Review: Flash #1 (The New 52)

I had no idea what to expect from The Flash #1. Actually, that’s not entirely true: I knew I could expect fantastic art by Francis Manapul and Brian Buccellato, and it delivered. But I wasn’t sure what to expect from the story, the pacing, the characterization. And after five years of Flash relaunches, Wally’s disappearance, Bart’s death and rebirth, Barry’s return as Captain Angst, Wally being pushed so far off the sidelines that DC acted like they didn’t even recognize his name, and a general trend among the mainstream parts of DC moving away from the characters and stories that I wanted to read, I was beginning to wonder: Is it time to hang up the boots for a while?

Well, after reading the first issue, I can say: Today is not that day.

Some of the things I liked:

The art. This was my favorite part of last year’s Geoff Johns run, and it’s even better here. Not only does it look good, but Francis Manapul continues to experiment with layouts as well, going far beyond the standard grid-and-splash-page patterns. I particularly liked the fall from the helicopter and the page showing Barry in his apartment. And when was the last time you saw a splash page of the Flash standing still (and not posing dramatically) look so good?

With DC’s newfound emphasis on deadlines, I really hope these guys can keep on schedule!

The speed. While it’s not a headlong rush from beginning to end, it never drags. As much as I liked “Dastardly Death of the Rogues,” I still felt like it would have been better at 2/3 the length. This doesn’t feel padded.

Everything you need to know is here. What the Flash’s powers are. Who Barry Allen is, and what he does in civilian life. Who Patty and Iris are, what they do, and how they relate to the main character as both Barry and the Flash. The role of super-science. The dynamic in Barry’s workplace. What the police think of the Flash. Who the villain is for the first story. And none of the exposition feels forced. (That was a problem I had with, for instance, Justice League Dark. Every other page it seemed like someone was saying something solely to give the reader more background, rather than something they’d say naturally.)

The only thing missing from the story is how the Flash got his powers, and that was described in a narration box in the title page.

Barry Allen smiles. I’ve always felt that the Flash should be a book about adventure, not angst or violence. They can be present, certainly, but come on: he wears bright red and runs super-fast. He should be awesome, not badass.

In retrospect, I get the impression that Geoff Johns tends to focus more on the badassery, which makes him a great fit for villains and some of the more imposing heroes, but ends up conflicting with writing a good Flash tale. That he’s been so successful as a Flash writer is due, I suspect, in large part to his incredible work with the Rogues.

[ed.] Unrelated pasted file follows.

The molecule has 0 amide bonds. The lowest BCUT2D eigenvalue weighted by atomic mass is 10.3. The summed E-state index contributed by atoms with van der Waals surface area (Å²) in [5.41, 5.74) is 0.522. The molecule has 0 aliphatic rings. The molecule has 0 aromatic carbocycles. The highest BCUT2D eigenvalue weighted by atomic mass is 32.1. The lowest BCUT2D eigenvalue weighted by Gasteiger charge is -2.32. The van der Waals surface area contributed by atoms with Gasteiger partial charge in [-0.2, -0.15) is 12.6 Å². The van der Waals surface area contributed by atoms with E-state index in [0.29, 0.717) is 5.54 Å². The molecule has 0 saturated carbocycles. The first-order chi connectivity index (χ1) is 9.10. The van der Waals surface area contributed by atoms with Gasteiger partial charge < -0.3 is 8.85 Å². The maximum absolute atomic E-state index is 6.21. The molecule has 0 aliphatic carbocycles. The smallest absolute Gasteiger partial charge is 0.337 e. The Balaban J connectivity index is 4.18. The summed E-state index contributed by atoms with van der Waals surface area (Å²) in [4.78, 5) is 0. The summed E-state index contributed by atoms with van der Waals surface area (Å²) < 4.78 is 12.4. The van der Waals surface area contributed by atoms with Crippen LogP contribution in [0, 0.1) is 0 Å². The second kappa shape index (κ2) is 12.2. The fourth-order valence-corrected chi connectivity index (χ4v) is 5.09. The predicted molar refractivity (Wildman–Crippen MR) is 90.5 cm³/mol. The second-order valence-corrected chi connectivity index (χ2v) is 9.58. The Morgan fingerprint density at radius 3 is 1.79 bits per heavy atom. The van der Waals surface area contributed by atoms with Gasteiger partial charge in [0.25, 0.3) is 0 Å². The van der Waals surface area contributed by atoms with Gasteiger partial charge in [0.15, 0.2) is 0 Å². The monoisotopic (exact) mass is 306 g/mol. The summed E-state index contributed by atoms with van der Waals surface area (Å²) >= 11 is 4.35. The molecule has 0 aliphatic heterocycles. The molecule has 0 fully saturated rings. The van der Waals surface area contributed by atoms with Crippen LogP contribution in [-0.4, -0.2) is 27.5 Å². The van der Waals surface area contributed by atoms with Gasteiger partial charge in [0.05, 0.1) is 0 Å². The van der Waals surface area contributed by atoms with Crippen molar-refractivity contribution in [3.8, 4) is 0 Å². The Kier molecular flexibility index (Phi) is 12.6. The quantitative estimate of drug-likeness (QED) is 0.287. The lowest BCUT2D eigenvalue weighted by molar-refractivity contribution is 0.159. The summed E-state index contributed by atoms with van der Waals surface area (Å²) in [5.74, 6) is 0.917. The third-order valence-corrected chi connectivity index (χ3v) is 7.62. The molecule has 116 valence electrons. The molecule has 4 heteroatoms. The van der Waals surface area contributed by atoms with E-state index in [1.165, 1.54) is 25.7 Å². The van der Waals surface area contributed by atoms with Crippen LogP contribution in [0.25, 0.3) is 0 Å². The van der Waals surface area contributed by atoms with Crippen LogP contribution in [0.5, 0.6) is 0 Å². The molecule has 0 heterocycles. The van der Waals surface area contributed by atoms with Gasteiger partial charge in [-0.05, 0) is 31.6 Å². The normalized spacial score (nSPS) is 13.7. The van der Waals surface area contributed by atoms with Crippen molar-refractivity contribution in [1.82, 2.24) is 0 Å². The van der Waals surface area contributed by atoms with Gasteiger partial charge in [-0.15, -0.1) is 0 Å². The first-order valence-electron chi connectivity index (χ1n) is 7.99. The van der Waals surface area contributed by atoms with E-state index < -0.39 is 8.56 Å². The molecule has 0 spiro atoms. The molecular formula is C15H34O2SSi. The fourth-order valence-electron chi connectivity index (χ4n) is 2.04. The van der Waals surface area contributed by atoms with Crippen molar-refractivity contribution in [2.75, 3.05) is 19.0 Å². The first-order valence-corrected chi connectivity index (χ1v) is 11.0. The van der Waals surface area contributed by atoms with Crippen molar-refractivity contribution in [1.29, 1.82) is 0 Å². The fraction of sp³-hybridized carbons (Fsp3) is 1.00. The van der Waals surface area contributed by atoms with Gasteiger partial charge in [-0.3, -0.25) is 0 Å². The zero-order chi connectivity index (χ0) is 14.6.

One of the (admittedly many) problems I had with Flash: Rebirth was that Barry Allen had been retconned into a tough guy shut-in. “Dastardly Deaths…” lightened him up a bit, but then “Road to Flashpoint” jumped straight into the shut-in aspects.

This Barry Allen is a lot more like the one I remember from my back issues…and a lot more likeable: Yes, he’s introverted, but he’s able to enjoy what he’s doing, whether it’s taking in a technical exhibition with a date, or trying to stop a troop of thieves.

Iris West refuses to be written out, and Patty Spivot makes a strong case for her presence. In “The Road to Flashpoint,” it seemed weird that Patty was brought back from supporting-cast limbo with a new backstory. Here, she’s part of the cast from the beginning and has more of a role than just “Barry’s girlfriend.”

Barry’s boss chewing out the team…and then getting chewed out by his boss.

Mystery. What’s going on with Dr. Elias, his gene re-coder, and his research into alternative energy sources? What’s going on with Barry’s old friend Manuel? Who are the gang of masked shock troopers, really, and what do they want with the genome re-coder? (Actually, I have a guess based on the body, the last page, and reading 5,000,000 scifi books, but I’ll leave that for now.) And who’s the original?

No bow tie. I’ve always considered the bow tie to be an artifact of the time the original comics were written, like Clark Kent’s hat in the 1950s — not a character trait. And after such a big deal was made over it in Flash: Rebirth, I’m glad to see Barry’s wardrobe updated.

On a related note,

No mention of Barry generating the speed force. I still think that was the worst, most ham-fisted retcon to come out of the last three years of Flash stories.

Things I didn’t like

A much shorter list, but….

The mask. The side pieces and chin strap combine to make his face look too closed-off for the Flash. It’s better here with the more watercolored look than it is in other places I’ve seen, with sharper, more defined lines, but it still bugs me.

Barry’s tragic past retcon is probably still intact. Technically this isn’t actually in the issue, but from what we’ve seen elsewhere, it sounds like Barry’s mother still died, and his father probably still died in prison after being framed for the murder. I still think the dead-parent cliche is overdone and shouldn’t have been grafted onto the Flash.

Hiding the secret identity from the significant other. I know it’s a staple of the genre, and when the lead is only casually dating at this point, it makes sense not to trust the girlfriend with the really big stuff…but to me, it gets old really fast.

There’s very little room for Wally West in this universe. If Barry Allen has been the Flash for five years, and he’s been working with Patty for at least two, then chances are (1) Wally’s too young to have taken on the Flash mantle at any time and (2) Barry either didn’t die in the Crisis, or didn’t die for long enough for Wally to succeed him for any significant length of time. I’m happy to read about Barry if the stories are good, but I still resent the way Wally’s been written out of history.

Overall

This combines my favorite aspects of Flash vol.3 with my favorite aspects of the Bronze Age Flash with modern storytelling. Unfortunately, it’s missing my favorite aspects of Flash vol.2, and with the current editorial direction, I don’t expect to see them anytime soon.

The Flash (vol.4) #1
Written by Francis Manapul and Brian Buccellato
Art by Francis Manapul

Please sponsor me in the Walk for Food Allergy. I’m raising funds for research and education. Here’s why. Thank you!